Reports suggested Wilson was likely to be highly resistant to change.
Currie: “He was unable to hide his sense of gratification [regarding] the notoriety he’d gain.”
Put simply, Currie said the best way to predict future offending is by looking at Wilson’s past offending. That disturbing picture, including the failure of therapy, made the only safe option of dealing with “the prisoner” was life without parole, Currie suggested.
The level of Wilson’s premeditation and determination was illustrated by the fact he wasn’t deterred by being caught drink-driving by police, and not being able to take two long knives from his car’s locked boot. He also lay waiting for Tuxford for eight hours, with electrical tape and knives from the house, until she arrived home from her partner’s house, in the morning of April 7 last year.
There were muted gasps from Tuxford’s family when defence lawyer Ruth Buddicom suggested the judge favour a long non-parole period. While the judge should not retreat from the compelling material from victims, past and present, Buddicom said the court must take a balanced and principled approach.
“He was unable to hide his sense of gratification [regarding] the notoriety he’d gain.”
She said the lack of ability for the sentence to be reviewed, for any circumstance, meant that, for human rights reasons, a sentence of life without parole was “unacceptable”. Yet, given his age and the expected lengthy non-parole period, Buddicom said Wilson was realistic enough to expect not to ever step foot “outside of the prison environment” again.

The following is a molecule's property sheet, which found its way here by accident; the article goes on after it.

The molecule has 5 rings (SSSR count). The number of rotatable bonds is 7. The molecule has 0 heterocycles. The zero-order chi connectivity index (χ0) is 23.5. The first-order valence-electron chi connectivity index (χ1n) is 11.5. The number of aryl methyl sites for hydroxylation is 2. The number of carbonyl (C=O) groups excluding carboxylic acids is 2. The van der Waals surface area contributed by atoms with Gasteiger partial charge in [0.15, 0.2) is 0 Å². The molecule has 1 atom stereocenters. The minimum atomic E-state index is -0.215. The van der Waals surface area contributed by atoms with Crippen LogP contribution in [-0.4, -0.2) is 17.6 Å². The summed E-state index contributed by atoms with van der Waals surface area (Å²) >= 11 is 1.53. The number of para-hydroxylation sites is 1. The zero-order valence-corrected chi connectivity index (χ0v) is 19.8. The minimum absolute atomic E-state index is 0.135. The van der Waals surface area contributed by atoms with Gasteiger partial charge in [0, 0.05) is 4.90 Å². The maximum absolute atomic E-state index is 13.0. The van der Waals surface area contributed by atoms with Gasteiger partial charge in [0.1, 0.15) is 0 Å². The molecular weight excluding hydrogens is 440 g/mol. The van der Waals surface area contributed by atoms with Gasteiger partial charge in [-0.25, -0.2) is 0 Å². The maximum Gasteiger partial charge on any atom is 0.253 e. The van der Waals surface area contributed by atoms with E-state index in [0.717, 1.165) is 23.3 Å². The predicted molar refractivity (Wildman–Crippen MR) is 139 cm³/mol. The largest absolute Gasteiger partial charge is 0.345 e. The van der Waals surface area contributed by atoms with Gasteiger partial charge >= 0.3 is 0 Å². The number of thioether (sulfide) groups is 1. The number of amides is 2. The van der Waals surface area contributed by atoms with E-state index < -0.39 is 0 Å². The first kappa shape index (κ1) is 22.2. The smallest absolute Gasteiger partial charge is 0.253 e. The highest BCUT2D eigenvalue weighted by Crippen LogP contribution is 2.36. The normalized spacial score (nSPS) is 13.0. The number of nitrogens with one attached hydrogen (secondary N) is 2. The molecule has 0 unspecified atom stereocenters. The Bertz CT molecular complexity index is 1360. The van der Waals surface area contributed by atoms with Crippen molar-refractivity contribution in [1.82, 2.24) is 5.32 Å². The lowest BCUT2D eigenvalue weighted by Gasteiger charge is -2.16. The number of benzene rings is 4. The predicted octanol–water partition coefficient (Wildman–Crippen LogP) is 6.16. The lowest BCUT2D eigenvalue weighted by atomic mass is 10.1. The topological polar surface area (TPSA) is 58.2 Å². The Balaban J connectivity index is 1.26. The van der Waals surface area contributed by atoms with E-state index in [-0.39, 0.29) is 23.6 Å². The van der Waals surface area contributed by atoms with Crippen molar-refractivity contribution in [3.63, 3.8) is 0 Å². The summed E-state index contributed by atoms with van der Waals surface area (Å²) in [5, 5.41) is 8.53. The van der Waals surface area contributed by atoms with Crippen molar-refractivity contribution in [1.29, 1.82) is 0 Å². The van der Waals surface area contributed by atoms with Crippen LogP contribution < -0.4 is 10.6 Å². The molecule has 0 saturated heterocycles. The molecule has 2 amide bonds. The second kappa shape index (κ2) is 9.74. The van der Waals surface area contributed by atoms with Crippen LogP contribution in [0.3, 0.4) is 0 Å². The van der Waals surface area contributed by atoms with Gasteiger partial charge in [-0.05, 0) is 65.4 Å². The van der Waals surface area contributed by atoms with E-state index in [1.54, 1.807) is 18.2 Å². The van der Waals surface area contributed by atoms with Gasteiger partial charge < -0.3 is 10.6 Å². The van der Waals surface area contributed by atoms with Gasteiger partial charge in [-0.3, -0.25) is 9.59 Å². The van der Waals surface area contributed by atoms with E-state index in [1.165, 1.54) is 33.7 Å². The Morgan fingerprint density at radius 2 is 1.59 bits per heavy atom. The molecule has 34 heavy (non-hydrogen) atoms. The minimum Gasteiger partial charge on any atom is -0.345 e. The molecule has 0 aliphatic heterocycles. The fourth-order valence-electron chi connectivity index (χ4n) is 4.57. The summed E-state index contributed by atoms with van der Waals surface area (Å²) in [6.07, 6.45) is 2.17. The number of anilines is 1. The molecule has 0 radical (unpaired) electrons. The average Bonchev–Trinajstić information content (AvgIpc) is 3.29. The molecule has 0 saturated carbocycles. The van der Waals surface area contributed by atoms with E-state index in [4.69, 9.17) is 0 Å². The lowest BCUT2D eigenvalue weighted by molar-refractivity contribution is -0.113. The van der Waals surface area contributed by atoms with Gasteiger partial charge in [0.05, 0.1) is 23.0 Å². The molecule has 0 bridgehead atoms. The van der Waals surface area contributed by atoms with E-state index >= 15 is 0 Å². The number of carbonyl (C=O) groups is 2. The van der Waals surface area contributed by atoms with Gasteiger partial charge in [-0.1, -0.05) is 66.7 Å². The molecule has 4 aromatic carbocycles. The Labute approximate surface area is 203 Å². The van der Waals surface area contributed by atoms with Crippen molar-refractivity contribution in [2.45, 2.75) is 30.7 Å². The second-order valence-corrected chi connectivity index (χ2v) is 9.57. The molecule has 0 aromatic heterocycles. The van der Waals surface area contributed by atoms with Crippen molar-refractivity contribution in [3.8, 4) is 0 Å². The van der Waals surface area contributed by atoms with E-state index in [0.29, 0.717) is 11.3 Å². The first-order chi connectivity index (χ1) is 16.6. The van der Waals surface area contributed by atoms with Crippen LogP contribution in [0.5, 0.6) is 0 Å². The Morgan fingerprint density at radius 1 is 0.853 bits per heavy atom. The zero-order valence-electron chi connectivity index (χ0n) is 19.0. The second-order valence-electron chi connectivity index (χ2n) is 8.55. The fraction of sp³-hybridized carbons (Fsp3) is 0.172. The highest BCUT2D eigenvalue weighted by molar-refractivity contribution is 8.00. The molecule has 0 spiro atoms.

To murmurs from the public gallery again, Buddicom said Wilson should be given credit for “proving himself able to live in a constructive and good manner in the community”, between his parole and the dreadful events of last April, for which “he has taken responsibility”.
Overseas, such a sentence is largely reserved for the worst of murders, such as massacres and terrorism attacks, she said. She referred to the recent terror attack in Christchurch in saying: “New Zealand is starting to understand those things can also occur in this country.”
Mander said given the premeditation, the fact Tuxford’s murder happened in her home, where she was entitled to feel safe, and the extreme violence, Wilson’s actions involved a “high level of brutality and callousness”. The preceding rape was done with the knowledge he would kill her, and was used to punish, degrade and humiliate her, in his desire to see her suffer. “Your actions were sadistic and depraved.” The murder had also re-traumatised the Schroder family, the judge said. The damage done is “irreparable”, Mander said.
Alongside the life sentence, with 28-year non-parole period, Wilson was sentenced to 12 years of preventive detention. In what was an “empty exercise”, Mander also gave Wilson a formal warning for his first “strike” under so-called three strikes legislation for serious offenders.
Wilson spent the hearing staring impassively at the front of the court. When Mander asked him to stand for sentencing, he reached back, gently, as if to stop the seat he was sitting on from flipping up too violently. But this glimpse of the ordinary, a seeming veneer of normality, was quickly extinguished. The cold-hearted killer, a “monster of a man” described in court has having a recurring absence of empathy and remorse, didn’t even look in the direction of Tuxford’s or Schroder’s families as he left the court.